Stepping Up When Called Upon
One year ago, well before tip-off of an NBA Finals game, sweat was pouring off Reggie Jackson as he pushed through a grueling pre-game workout. He wasn’t even in the lineup that night against the Miami Heat, but was working his absolute hardest to get better, taking advantage of each moment.
Thunder General Manager Sam Presti has used Jackson’s ascent into the rotation as a prime example of how players must stay ready and be prepared at all times. Six months after that Finals series, Jackson earned a chance to be the team’s backup point guard, and when Russell Westbrook was injured on April 24th, Jackson assumed the starting point guard role for the remainder of the postseason.
Jackson’s continued work ethic over the course of the past two years helped him stay sharp, eventually leading to his ability to step in when needed. His journey is an illustration of how important it is for all 15 men on the roster to be constantly vigilant.
“He seized the opportunity,” Presti said. “Obviously, it was unfortunate circumstances in which he was thrust into real action, but I think it bodes well that he was able to handle that situation and perform. It’s not a matter of one day, it’s really the preparation of a period of years.”
Players who log heavy minutes like Kevin Durant, Westbrook and Serge Ibaka are counted on every night to make an impact, and their consistency is a trademark of their games. Throughout the long season, however, there are inevitably times when both core members of the rotation and those who don’t see frequent minutes are required to generate results for the team. A veteran like Nick Collison has experienced that over the course of his career, and was pleased to see maturity and respect for the process from the team in general and particularly in young players like Jackson, Perry Jones and Jeremy Lamb.
“It’s not easy mentally to come in every day, when you know you’re not playing, to do the work,” Collison said. “But I think they became professionals this year with their work ethic.”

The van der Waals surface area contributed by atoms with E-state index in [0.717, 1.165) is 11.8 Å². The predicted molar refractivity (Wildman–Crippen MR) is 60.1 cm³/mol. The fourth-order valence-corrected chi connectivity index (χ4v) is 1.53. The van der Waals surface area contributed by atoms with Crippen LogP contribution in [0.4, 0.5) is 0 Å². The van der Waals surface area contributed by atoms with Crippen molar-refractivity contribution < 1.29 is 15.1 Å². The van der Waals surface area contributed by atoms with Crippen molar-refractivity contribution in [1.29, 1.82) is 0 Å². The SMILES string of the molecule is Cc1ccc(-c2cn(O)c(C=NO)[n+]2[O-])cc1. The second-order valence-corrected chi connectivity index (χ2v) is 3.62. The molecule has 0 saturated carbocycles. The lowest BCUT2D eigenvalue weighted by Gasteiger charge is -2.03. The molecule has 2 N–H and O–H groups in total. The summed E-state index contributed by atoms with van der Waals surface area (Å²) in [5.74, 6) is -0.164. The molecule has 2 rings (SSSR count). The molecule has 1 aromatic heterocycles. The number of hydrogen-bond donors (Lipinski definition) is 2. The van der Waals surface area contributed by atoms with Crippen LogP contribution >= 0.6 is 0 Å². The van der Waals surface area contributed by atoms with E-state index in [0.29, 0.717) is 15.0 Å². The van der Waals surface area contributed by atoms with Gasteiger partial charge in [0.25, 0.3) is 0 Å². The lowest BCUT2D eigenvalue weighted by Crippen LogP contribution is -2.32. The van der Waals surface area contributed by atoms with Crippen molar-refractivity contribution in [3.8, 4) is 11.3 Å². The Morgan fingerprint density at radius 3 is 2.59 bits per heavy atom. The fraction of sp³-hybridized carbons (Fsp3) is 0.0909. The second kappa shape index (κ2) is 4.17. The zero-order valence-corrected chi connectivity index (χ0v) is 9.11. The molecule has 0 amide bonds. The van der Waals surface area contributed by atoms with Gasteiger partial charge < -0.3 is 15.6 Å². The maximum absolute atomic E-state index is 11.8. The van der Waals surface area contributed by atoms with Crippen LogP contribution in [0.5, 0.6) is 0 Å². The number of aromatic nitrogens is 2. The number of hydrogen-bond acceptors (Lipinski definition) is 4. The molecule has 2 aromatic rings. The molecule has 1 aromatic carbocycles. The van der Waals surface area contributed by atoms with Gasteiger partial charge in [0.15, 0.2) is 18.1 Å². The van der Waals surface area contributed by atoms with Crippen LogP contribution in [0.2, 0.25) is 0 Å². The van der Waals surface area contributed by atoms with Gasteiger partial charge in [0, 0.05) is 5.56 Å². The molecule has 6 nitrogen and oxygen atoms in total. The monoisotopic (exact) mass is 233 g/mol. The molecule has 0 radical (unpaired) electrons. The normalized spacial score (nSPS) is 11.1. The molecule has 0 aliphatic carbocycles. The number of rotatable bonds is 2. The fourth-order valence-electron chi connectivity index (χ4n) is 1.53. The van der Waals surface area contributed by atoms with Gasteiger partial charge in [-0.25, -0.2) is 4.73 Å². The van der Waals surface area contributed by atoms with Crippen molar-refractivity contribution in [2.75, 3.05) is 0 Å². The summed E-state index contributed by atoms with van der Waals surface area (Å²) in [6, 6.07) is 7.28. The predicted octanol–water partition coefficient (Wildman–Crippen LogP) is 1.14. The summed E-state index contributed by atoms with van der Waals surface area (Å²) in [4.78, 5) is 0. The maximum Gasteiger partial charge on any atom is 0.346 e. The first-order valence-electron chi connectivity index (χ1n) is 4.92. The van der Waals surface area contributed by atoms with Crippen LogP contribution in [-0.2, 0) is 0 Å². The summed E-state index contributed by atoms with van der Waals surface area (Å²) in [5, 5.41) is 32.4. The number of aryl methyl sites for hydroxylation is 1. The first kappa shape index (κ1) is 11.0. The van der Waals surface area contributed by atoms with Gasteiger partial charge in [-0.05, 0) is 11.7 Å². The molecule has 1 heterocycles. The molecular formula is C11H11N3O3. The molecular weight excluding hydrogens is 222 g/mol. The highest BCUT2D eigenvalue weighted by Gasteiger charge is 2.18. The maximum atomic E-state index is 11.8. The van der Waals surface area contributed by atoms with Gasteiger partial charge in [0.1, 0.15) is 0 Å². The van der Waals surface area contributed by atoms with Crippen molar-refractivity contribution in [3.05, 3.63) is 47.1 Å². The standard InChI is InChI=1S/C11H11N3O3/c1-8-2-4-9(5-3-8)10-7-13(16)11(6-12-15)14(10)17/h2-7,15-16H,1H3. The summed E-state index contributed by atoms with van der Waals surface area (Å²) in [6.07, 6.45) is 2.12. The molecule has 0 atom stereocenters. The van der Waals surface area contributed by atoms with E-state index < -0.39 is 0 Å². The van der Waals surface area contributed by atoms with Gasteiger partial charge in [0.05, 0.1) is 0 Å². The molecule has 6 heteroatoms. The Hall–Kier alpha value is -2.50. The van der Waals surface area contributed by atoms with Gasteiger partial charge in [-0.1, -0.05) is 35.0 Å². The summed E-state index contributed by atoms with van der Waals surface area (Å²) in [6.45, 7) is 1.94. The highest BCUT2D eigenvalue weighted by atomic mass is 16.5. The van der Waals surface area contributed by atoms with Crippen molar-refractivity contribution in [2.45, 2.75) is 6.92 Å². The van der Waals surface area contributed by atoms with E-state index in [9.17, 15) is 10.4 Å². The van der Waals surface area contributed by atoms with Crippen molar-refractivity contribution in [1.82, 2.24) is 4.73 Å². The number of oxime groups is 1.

Those young players put in the time and energy themselves, but they had wonderful examples to emulate in role players like Kendrick Perkins, Thabo Sefolosha and others who attacked each day of work with the same vigor and intensity regardless of their minutes or touches on the floor.
Whether it was Sefolosha hitting a dagger three-pointer in overtime against the Philadelphia 76ers or Perkins holding Dwight Howard to 1-for-7 shooting in a win over the Los Angeles Lakers, Thunder rotation players sensed when matchups and situations called for them to take charge.
Durant and Westbrook, who have set the internal standards for the Thunder since the team arrived in Oklahoma City, have been joined by teammates who both vocalize and show young players by example how to be a professional.
“(I learned) just being around different players in the league and being able to see their routines and workouts,” Lamb said. “Great players don’t become great players on accident. It was cool being able to see their work outs, how they eat, the stuff they do on the court, and also the stuff they do off the court.”
With the NBA Draft coming up in nine days, the Thunder may use its three selections to continue incorporating young players onto the roster or deploy those assets in a different way. By learning from players who already live by the Thunder’s always-be-ready mentality, any potential newcomers will have the best possible chance to assimilate into the roster. This past season, players like Jones and Jackson figured out how to best keep themselves in prime position to make the most of potential playing time.
“Just always be ready,” Jackson said. “Enjoy the moment and try to live in it. That’s probably the biggest thing I learned.”
“We’re very prepared,” Jones echoed. “We’re sitting there waiting our turn. It may be the first quarter, it may be the last quarter, but we’re always ready.”